From its original concept, the united front as a means of proletarian unity at any given moment in the struggle against capitalism, has been perverted by the present Comintern leadership into a means of an opportunist coalition with the bourgeoisie. This is the cardinal difference between the united front policy as formulated by the Bolsheviks during the period covered by the first four Congresses and the interpretation given to it at the Seventh Congress. Fundamentally it represents a cardinal difference between the Comintern of Lenin and the Comintern of Stalin.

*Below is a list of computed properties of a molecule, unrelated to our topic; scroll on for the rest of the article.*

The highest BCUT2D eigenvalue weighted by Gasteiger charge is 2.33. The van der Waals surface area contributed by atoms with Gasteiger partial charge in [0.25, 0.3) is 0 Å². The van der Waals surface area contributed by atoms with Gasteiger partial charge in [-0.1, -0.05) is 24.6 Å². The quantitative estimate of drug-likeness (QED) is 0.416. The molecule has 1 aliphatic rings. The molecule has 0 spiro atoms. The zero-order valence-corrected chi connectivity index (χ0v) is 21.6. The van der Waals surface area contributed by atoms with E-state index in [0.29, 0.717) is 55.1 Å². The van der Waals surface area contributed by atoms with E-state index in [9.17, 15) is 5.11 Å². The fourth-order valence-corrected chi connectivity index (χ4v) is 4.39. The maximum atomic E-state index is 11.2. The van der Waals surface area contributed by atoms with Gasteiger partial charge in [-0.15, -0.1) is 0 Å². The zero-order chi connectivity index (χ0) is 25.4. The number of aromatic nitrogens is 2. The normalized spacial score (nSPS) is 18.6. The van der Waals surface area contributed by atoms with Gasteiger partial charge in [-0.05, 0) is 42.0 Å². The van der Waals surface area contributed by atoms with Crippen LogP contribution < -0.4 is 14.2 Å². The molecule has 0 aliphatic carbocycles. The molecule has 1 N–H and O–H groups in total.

Not the communist parties but social democracy will be the real beneficiaries of this 180 degree turn. An enormous contribution has been made toward its further rehabilitation. What stands now in the way of the justification of all its policies and all its betrayals? Nothing so far as the Comintern is concerned. Drawing their comfort from the slogan of organic unity the leaders of the socialist parties may now appear before their own working class following as fully vindicated in all their charges against the “communist splitters”. For Bolsheviks, however, the question of unity or splits is subordinated to political policy. Bolsheviks do not fight only for ideas and programs. They also draw organizational conclusions from their policy. Had not the communist party under the leadership of Lenin broken definitely and irrevocably with social democracy it could never have become the party of proletarian revolution. This was the cardinal difference with social democracy. For the revolutionary party this difference remains in full force today, only it is necessary to add, that it applies with equal potency to the Comintern of Stalin.